Relation of Possessions to Eternal Life

85. Relation of Possessions to Eternal Life

To enter into the kingdom of God, we must be free of all attachments. We have seen this teaching repeatedly throughout the book. We saw it in Discourse on Standards of Righteousness (Chapter 5, #26), Discourse on the Kingdom of God (Chapter 7, #34), Some Costs of Discipleship (Chapter 10, #49), Some Tests of Discipleship (Chapter 11, #57), The Way of Eternal Life (Chapter 11, #58), Teaching About Reliance on Wealth (Chapter 12, #67), The Costs of Discipleship (Chapter 12, #73), God versus Mammon (Chapter 13, #75), Relations of Possessions to Eternal Life (Chapter 14, #85), and The Rich Publican of Jericho (Chapter 14, #88).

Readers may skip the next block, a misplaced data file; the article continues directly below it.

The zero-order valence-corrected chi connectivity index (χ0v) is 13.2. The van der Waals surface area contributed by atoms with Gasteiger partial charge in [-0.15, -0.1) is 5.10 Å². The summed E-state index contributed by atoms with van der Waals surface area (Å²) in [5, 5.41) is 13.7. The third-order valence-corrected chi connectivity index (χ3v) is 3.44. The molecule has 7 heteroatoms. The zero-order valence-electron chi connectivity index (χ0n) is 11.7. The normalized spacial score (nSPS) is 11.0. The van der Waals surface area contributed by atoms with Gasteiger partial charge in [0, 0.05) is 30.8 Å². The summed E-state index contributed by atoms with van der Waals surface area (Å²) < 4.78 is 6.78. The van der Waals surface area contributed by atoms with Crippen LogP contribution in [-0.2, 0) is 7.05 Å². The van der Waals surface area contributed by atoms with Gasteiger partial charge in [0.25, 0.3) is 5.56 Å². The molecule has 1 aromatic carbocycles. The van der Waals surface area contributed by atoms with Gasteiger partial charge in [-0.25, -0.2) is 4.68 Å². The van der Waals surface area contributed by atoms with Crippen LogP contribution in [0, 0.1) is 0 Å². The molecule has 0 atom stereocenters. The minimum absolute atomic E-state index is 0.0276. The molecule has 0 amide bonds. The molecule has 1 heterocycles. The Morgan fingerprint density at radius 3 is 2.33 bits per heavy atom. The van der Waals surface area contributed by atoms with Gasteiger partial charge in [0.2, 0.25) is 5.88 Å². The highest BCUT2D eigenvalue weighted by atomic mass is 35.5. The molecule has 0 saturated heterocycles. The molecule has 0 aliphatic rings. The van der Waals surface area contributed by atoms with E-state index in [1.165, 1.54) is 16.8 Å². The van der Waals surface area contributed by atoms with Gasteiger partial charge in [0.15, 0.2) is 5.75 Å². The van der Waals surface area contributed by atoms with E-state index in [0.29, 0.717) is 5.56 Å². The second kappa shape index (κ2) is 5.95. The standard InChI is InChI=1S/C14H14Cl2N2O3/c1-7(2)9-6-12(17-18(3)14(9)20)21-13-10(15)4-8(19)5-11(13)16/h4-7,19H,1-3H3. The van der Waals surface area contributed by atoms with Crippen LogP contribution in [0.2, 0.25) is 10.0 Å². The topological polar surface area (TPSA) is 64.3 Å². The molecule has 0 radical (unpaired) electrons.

Too much money, it seems, is a huge liability when it comes to entering the kingdom of God. Money brings power and prestige, comfort and acceptance, opportunity and status – all things that people, once they have it, are loathe to give up. The problem, of course, is that all of those things are food for the ego, not the soul.

The promise, however, is that if we are willing to detach from all things temporal – and therefore temporary – we stand to gain much more than we ever loose: we gain our own soul, which is to say our true identity as human beings. What’s more, we stand to inherit not temporal but eternal life – which we interpret not in the apocalyptic sense of living forever in heaven, but in the evolutionary sense of inheriting, and then passing on to subsequent generations, the knowledge that will keep the human species viable into the future.

[See also “Teaching About Reliance on Wealth” (Commentary 12-67), “God vs. Mammon” (Commentary 13-75), “The Rich Publican of Jericho” (Commentary 14-88).]

Shape Created with Sketch.